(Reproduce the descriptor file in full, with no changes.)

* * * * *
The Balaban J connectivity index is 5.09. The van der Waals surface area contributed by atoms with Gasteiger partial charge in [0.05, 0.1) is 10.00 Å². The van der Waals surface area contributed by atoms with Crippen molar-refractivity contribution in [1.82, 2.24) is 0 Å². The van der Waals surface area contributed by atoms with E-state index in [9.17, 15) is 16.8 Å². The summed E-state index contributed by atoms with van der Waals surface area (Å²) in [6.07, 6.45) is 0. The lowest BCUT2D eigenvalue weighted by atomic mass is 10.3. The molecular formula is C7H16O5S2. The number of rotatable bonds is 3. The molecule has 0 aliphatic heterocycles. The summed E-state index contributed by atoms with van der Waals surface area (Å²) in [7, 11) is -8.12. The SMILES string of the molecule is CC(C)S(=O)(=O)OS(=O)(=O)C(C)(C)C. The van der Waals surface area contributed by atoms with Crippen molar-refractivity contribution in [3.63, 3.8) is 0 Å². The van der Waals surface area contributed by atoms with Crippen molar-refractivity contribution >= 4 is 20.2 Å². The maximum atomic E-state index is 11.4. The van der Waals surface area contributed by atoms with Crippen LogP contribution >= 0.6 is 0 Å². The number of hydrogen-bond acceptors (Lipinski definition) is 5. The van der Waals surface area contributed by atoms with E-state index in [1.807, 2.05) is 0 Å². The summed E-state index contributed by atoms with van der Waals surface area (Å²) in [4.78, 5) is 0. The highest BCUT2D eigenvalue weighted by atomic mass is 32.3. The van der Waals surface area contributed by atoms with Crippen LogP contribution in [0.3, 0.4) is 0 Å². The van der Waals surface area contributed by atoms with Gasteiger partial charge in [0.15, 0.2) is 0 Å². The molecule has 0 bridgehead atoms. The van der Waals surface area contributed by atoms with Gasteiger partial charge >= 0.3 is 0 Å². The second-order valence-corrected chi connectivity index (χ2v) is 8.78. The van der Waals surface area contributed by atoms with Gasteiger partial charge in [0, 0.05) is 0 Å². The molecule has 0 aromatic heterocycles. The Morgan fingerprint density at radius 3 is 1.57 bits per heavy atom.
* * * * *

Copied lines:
The Balaban J connectivity index is 5.09. The van der Waals surface area contributed by atoms with Gasteiger partial charge in [0.05, 0.1) is 10.00 Å². The van der Waals surface area contributed by atoms with Crippen molar-refractivity contribution in [1.82, 2.24) is 0 Å². The van der Waals surface area contributed by atoms with E-state index in [9.17, 15) is 16.8 Å². The summed E-state index contributed by atoms with van der Waals surface area (Å²) in [6.07, 6.45) is 0. The lowest BCUT2D eigenvalue weighted by atomic mass is 10.3. The molecular formula is C7H16O5S2. The number of rotatable bonds is 3. The molecule has 0 aliphatic heterocycles. The summed E-state index contributed by atoms with van der Waals surface area (Å²) in [7, 11) is -8.12. The SMILES string of the molecule is CC(C)S(=O)(=O)OS(=O)(=O)C(C)(C)C. The van der Waals surface area contributed by atoms with Crippen molar-refractivity contribution in [3.63, 3.8) is 0 Å². The van der Waals surface area contributed by atoms with Crippen molar-refractivity contribution >= 4 is 20.2 Å². The maximum atomic E-state index is 11.4. The van der Waals surface area contributed by atoms with Crippen LogP contribution >= 0.6 is 0 Å². The number of hydrogen-bond acceptors (Lipinski definition) is 5. The van der Waals surface area contributed by atoms with E-state index in [1.807, 2.05) is 0 Å². The summed E-state index contributed by atoms with van der Waals surface area (Å²) in [4.78, 5) is 0. The highest BCUT2D eigenvalue weighted by atomic mass is 32.3. The van der Waals surface area contributed by atoms with Crippen LogP contribution in [0.3, 0.4) is 0 Å². The van der Waals surface area contributed by atoms with Gasteiger partial charge in [0.15, 0.2) is 0 Å². The molecule has 0 bridgehead atoms. The van der Waals surface area contributed by atoms with Gasteiger partial charge >= 0.3 is 0 Å². The second-order valence-corrected chi connectivity index (χ2v) is 8.78. The van der Waals surface area contributed by atoms with Gasteiger partial charge in [0, 0.05) is 0 Å². The molecule has 0 aromatic heterocycles. The Morgan fingerprint density at radius 3 is 1.57 bits per heavy atom.